Comey’s explanation in a Higher Loyalty also makes little sense. If a potential Clinton administration’s legitimacy might be thrown into question by concealing the restarted investigation, why did Comey not have even greater concerns about a Trump administration, given the fact that the FBI believed that Trump’s campaign may have been drawing aid from a hostile foreign power, an allegation far more serious than mishandling of classified information?
The answer may lie in the political asymmetry I’ve been writing about for two years: The FBI is petrified of criticism from its conservative detractors, and is relatively indifferent to its liberal critics. Comey may have known that the Republican outrage over not disclosing the reopened Clinton investigation would dwarf whatever frustration Democrats might express at the opposite course of action, had he kept it under wraps as Justice Department guidelines obligated him to do. Indeed, despite the role Comey’s decision played in helping Trump win the White House, Republicans have spent the Trump administration demanding political purges of the FBI and prosecutions of the president’s critics and rivals. While Republicans bear the responsibility for attempting to politicize federal law enforcement, the Democrats’ feeble acquiescence to this dynamic has only enabled them.
That asymmetry is illustrated painfully in the parade of Democrats Comey trots out to reaffirm his decisions. According to Comey, Senate Minority Leader Chuck Schumer tearfully told the former FBI director, “You were in an impossible position”; former President Barack Obama told Comey “nothing—nothing—has happened in the last year to change my view” of Comey’s integrity; Attorney General Loretta Lynch told him to “look beat up,” after a private meeting, implying that she agreed with his decision. The list of affirmations is Trump-like in its self-aggrandizement: For all Comey’s disdain for Trump, the former FBI director has a Trumpish tendency to talk up other people’s high opinions of him.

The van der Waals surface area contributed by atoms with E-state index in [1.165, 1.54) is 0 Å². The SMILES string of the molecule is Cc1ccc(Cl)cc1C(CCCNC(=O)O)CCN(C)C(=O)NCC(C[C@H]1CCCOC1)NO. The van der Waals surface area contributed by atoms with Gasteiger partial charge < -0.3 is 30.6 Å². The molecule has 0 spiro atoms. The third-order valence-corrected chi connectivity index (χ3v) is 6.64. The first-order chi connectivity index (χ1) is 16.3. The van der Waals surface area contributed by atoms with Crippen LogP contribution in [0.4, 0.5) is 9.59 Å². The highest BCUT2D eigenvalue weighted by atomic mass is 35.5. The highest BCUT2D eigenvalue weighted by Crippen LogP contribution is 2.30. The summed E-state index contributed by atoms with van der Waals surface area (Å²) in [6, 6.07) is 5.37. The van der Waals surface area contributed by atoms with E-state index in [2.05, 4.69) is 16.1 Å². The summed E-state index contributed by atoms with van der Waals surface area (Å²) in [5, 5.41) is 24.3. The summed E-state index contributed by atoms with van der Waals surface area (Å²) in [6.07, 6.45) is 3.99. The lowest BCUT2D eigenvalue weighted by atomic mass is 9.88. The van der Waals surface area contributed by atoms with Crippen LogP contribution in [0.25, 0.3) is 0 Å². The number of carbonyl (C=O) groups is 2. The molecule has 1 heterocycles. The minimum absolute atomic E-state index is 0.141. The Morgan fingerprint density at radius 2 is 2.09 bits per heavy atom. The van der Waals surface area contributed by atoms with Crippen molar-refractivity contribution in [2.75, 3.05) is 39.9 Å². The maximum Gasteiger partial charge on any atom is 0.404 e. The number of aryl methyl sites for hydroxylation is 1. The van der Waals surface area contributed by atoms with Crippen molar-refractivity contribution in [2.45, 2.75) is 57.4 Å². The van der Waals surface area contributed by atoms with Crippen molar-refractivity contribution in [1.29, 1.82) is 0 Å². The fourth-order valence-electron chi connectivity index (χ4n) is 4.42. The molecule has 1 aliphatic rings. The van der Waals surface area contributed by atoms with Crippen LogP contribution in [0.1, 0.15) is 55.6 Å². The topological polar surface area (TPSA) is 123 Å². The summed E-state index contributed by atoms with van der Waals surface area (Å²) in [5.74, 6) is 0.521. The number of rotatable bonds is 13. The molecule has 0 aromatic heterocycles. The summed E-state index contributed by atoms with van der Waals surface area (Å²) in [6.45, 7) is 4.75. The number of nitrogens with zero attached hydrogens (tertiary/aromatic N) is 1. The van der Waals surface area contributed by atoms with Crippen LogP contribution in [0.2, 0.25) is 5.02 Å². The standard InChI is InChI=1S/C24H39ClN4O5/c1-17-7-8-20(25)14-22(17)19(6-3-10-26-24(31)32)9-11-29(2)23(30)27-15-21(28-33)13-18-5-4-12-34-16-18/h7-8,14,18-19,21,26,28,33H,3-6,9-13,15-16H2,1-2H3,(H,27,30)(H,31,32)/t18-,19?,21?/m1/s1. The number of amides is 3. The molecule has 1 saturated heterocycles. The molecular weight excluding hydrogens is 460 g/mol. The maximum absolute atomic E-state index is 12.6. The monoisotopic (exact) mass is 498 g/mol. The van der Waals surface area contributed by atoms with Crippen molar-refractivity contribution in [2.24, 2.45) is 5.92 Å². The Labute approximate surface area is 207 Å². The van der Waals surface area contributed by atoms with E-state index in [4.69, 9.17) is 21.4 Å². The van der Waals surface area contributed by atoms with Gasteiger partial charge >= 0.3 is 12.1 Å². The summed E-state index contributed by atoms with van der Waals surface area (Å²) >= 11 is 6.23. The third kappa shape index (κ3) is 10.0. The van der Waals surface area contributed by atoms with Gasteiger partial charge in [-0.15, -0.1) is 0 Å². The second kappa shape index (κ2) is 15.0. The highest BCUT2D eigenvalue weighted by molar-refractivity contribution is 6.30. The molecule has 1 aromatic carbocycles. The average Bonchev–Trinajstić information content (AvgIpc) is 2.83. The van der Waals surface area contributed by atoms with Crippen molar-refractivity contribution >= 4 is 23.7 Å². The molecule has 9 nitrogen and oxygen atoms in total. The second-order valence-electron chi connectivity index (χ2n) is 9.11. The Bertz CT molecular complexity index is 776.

Comey has a long record of public service, and Trump has none to speak of more than a year into his presidency. Yet there’s another way in which the virtuous and forthright Comey resembles the degenerate and deceitful Trump. Both are the main characters in their own cinematic dramas, the heroes of their own great epic stories, a mindset that blinds each of them to the consequences of their actions on other people.
Comey cares a great deal about honor, and regards the president as dishonorable. But in 2016, Comey robbed the American people of the opportunity to fairly judge each candidate in the 2016 election. That would be the case even if Clinton had prevailed; that she lost simply dramatizes the consequences of his decision. He chose honor over duty, and the nation, the political process, and the independence of FBI all continue to suffer for it.
Trump fired Comey for self-interested reasons, an act that may amount to obstruction of justice. But by that point, Comey had proven himself unfit to hold his office.